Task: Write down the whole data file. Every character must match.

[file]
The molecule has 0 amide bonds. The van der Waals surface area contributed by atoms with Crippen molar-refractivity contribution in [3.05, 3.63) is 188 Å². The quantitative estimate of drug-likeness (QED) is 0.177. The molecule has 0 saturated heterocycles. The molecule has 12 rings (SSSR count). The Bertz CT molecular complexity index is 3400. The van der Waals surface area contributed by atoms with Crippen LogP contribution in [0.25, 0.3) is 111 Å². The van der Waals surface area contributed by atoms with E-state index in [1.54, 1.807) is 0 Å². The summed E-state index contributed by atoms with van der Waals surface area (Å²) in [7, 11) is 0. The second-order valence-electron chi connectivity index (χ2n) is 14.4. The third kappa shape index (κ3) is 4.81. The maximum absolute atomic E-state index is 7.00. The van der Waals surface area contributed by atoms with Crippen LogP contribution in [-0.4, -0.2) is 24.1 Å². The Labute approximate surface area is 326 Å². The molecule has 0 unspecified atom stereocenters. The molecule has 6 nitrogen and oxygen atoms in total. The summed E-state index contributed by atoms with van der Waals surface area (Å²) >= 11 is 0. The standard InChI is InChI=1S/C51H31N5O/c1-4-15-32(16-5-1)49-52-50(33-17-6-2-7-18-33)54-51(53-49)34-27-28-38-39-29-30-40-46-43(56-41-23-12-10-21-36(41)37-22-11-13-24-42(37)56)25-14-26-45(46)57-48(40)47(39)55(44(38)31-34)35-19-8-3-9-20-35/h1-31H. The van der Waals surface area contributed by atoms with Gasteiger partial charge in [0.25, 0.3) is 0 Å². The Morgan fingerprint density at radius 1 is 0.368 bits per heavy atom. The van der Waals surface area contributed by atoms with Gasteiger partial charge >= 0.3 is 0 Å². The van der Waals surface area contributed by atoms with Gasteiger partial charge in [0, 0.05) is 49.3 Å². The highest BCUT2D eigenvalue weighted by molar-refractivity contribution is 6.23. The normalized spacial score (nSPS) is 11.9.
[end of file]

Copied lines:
The molecule has 0 amide bonds. The van der Waals surface area contributed by atoms with Crippen molar-refractivity contribution in [3.05, 3.63) is 188 Å². The quantitative estimate of drug-likeness (QED) is 0.177. The molecule has 0 saturated heterocycles. The molecule has 12 rings (SSSR count). The Bertz CT molecular complexity index is 3400. The van der Waals surface area contributed by atoms with Crippen LogP contribution in [0.25, 0.3) is 111 Å². The van der Waals surface area contributed by atoms with E-state index in [1.54, 1.807) is 0 Å². The summed E-state index contributed by atoms with van der Waals surface area (Å²) in [7, 11) is 0. The second-order valence-electron chi connectivity index (χ2n) is 14.4. The third kappa shape index (κ3) is 4.81. The maximum absolute atomic E-state index is 7.00. The van der Waals surface area contributed by atoms with Crippen LogP contribution in [-0.4, -0.2) is 24.1 Å². The Labute approximate surface area is 326 Å². The molecule has 0 unspecified atom stereocenters. The molecule has 6 nitrogen and oxygen atoms in total. The summed E-state index contributed by atoms with van der Waals surface area (Å²) >= 11 is 0. The standard InChI is InChI=1S/C51H31N5O/c1-4-15-32(16-5-1)49-52-50(33-17-6-2-7-18-33)54-51(53-49)34-27-28-38-39-29-30-40-46-43(56-41-23-12-10-21-36(41)37-22-11-13-24-42(37)56)25-14-26-45(46)57-48(40)47(39)55(44(38)31-34)35-19-8-3-9-20-35/h1-31H. The van der Waals surface area contributed by atoms with Gasteiger partial charge in [0.25, 0.3) is 0 Å². The Morgan fingerprint density at radius 1 is 0.368 bits per heavy atom. The van der Waals surface area contributed by atoms with Gasteiger partial charge >= 0.3 is 0 Å². The van der Waals surface area contributed by atoms with Gasteiger partial charge in [0, 0.05) is 49.3 Å². The highest BCUT2D eigenvalue weighted by molar-refractivity contribution is 6.23. The normalized spacial score (nSPS) is 11.9.